Ankle Arthroscopy (Closed) Surgery

Ankle Arthroscopy (Closed) Surgery, is a surgical procedure that uses a fibre optic camera called an arthroscope and small surgical instruments to treat problems in the ankle joint. It is applied for the diagnosis and treatment of various ankle disorders. Since arthroscopic surgery is performed with small incisions, it carries less risk of infection and shorter recovery time compared to open surgery.

     It is applied in the treatment of problems such as cartilage lesions of the ankle, soft tissue and bone squeezing pain, free body removal from the joint, and cleaning of synovitis in rheumatological diseases. Also, if there is severe sprained ligament damage, the surgeon may choose to perform arthroscopy to assess and possibly treat the extent of the damage.

Before Arthroscopic Ankle Surgery

   Food and drink consumption should be stopped until about 6 to 12 hours before the surgery. The patient should inform his doctor about their medical history, as there may be a need to stop taking blood thinners. As long as there are no complications, the procedure is done as an outpatient procedure, the patient is usually discharged after completing the hospital stay of 1 or 2 days.

What Happens During the Process? 

   Arthroscopic ankle surgery can be performed under regional or general anesthesia. The surgeon makes incisions to access the ankle joint. Incisions are placed at specific locations to minimize the potential for damage to surrounding nerves, blood vessels, and tendons. The surgeon inserts the arthroscope into the ankle through these incisions and inserts small surgical instruments through the other incisions to treat the problem. It uses the images projected on the monitor through the arthroscope to guide the surgical instruments.

    After the procedure is finished, the instruments and arthroscope are removed and the small incisions are closed with sutures. If a complicated procedure has occurred, such as ankle reshaping, the surgeon may choose to put your ankle in a cast to prevent ankle movement and speed healing. The duration of the operation may vary with the specifics of the operation. After surgery, the ankle is wrapped in a soft bandage or splint. Most patients will work with a physical therapist to regain joint motion and strength. The rehabilitation period varies depending on which procedure is performed during the surgery.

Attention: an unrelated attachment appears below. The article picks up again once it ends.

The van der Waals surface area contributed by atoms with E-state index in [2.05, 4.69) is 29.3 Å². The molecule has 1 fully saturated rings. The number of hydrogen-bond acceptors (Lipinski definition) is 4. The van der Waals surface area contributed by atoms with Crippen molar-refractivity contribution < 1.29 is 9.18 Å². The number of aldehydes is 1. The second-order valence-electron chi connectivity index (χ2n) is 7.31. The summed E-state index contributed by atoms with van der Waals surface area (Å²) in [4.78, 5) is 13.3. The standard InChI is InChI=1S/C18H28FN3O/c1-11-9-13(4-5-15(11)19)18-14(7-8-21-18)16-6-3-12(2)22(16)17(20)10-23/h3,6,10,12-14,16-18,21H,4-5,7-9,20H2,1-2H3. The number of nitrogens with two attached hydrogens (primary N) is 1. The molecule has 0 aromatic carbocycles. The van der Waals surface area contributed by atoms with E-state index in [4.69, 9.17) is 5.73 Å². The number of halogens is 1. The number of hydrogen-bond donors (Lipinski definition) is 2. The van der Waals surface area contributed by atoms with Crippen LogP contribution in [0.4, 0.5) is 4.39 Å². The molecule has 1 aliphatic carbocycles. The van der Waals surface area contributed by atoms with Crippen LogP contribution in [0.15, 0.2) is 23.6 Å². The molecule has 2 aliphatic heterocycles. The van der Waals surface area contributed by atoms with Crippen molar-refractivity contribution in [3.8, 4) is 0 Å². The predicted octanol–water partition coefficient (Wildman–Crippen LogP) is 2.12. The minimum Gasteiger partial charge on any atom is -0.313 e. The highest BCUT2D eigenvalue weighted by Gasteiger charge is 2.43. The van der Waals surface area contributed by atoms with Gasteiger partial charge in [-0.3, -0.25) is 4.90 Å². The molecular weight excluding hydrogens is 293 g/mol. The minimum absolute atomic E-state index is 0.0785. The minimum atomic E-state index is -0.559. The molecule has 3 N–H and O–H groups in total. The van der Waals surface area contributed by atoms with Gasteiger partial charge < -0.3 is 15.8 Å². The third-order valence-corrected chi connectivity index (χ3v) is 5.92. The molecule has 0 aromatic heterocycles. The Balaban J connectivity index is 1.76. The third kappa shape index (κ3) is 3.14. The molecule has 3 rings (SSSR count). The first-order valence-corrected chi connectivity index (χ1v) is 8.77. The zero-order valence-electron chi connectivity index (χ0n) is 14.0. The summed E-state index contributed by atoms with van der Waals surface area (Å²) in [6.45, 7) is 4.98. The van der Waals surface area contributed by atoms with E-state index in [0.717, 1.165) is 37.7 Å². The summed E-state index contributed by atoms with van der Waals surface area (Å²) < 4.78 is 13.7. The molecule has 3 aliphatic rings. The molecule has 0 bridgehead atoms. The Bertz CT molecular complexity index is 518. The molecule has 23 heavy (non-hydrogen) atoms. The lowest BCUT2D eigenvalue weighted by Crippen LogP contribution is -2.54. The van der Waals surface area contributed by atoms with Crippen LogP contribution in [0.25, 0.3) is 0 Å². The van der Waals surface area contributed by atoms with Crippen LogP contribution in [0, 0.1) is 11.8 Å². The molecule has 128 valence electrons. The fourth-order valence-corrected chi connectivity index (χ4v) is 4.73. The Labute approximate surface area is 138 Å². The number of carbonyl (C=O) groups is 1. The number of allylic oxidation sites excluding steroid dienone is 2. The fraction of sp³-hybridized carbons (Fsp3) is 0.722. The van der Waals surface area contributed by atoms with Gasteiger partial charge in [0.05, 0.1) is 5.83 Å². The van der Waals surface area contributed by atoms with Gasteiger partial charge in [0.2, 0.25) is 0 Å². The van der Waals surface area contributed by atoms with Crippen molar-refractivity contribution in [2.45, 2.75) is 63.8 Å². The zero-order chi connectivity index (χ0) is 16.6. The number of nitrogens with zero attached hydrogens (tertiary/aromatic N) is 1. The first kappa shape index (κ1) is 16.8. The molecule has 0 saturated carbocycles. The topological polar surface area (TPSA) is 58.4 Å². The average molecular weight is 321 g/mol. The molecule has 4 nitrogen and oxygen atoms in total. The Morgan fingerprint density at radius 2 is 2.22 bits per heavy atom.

What are the Benefits of Ankle Arthroscopy Surgery?

     In arthroscopic ankle surgery, the surgeon performs the procedure with small incisions. This minimizes the risk of complications such as infection and bleeding after large incisions in open ankle surgery. The procedure is usually done as an outpatient procedure, with patients discharged shortly after the procedure. Patients can begin rehabilitation earlier with a physical therapist and return to higher-level activities, such as sports, more quickly.

Recovery Process ( Post- Operative Period) 

 Time Swelling and pain in the ankle can be expected after arthroscopic ankle surgery. To reduce swelling, the leg should be kept elevated and an ice pack should be placed. The area should be kept clean and dry while the incisions heal. The doctor may prescribe pain medication to be used for a few days after the procedure. The patient can walk immediately or may have to wait several months before putting weight on the leg. This varies depending on the severity of the surgery performed and the surgeon’s recommendations. Cerah will share with the patient whether physical therapy is required and for how long sports activities are allowed.

   Patients can return to work a few days after a relatively simple operation. However, most patients should expect to be absent from work for at least one to two weeks. It is possible to return to high-level sports after arthroscopic ankle surgery, but at least four to six weeks of recovery time are required before returning to such activities.

What Are the Risks of Ankle Arthroscopy Surgery? 

     Some complications can occur in every surgery. These complications include risks associated with anesthesia, infection, and bleeding or blood clots. Potential complications specific to arthroscopic ankle surgery include injury to the nerves and blood vessels around the ankle. 

    Numbness and tingling sensations in the feet occur in about 10 percent of patients. This problem usually goes away on its own over time. Due to the anatomical feature of the ankle, arthroscopic ankle surgery is more complex and challenging for the surgeon compared to shoulder and knee arthroscopy. For this reason, the operation must be performed by a surgeon experienced in the field of ankle arthroscopy.

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